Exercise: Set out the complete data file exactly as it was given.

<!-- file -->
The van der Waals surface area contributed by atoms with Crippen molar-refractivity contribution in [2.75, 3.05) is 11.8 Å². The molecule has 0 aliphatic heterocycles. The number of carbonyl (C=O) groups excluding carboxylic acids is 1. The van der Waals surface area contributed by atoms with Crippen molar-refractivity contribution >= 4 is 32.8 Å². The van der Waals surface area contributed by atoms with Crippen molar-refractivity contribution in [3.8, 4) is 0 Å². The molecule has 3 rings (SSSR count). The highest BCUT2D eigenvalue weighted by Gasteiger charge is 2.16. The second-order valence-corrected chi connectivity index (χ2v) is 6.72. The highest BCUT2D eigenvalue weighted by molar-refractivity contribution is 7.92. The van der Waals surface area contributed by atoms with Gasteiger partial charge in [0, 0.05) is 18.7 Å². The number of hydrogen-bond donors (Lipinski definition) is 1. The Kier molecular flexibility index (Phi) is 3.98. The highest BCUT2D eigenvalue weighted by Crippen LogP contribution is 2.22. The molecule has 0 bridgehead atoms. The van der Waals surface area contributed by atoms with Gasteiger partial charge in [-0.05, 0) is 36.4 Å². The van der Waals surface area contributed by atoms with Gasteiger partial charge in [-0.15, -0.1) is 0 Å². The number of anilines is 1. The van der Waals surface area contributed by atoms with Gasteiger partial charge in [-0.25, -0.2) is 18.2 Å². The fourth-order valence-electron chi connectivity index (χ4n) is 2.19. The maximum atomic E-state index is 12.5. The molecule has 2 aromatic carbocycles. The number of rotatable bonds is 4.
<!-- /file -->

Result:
The van der Waals surface area contributed by atoms with Crippen molar-refractivity contribution in [2.75, 3.05) is 11.8 Å². The molecule has 0 aliphatic heterocycles. The number of carbonyl (C=O) groups excluding carboxylic acids is 1. The van der Waals surface area contributed by atoms with Crippen molar-refractivity contribution >= 4 is 32.8 Å². The van der Waals surface area contributed by atoms with Crippen molar-refractivity contribution in [3.8, 4) is 0 Å². The molecule has 3 rings (SSSR count). The highest BCUT2D eigenvalue weighted by Gasteiger charge is 2.16. The second-order valence-corrected chi connectivity index (χ2v) is 6.72. The highest BCUT2D eigenvalue weighted by molar-refractivity contribution is 7.92. The van der Waals surface area contributed by atoms with Gasteiger partial charge in [0, 0.05) is 18.7 Å². The number of hydrogen-bond donors (Lipinski definition) is 1. The Kier molecular flexibility index (Phi) is 3.98. The highest BCUT2D eigenvalue weighted by Crippen LogP contribution is 2.22. The molecule has 0 bridgehead atoms. The van der Waals surface area contributed by atoms with Gasteiger partial charge in [-0.05, 0) is 36.4 Å². The van der Waals surface area contributed by atoms with Gasteiger partial charge in [-0.15, -0.1) is 0 Å². The number of anilines is 1. The van der Waals surface area contributed by atoms with Gasteiger partial charge in [-0.25, -0.2) is 18.2 Å². The fourth-order valence-electron chi connectivity index (χ4n) is 2.19. The maximum atomic E-state index is 12.5. The molecule has 2 aromatic carbocycles. The number of rotatable bonds is 4.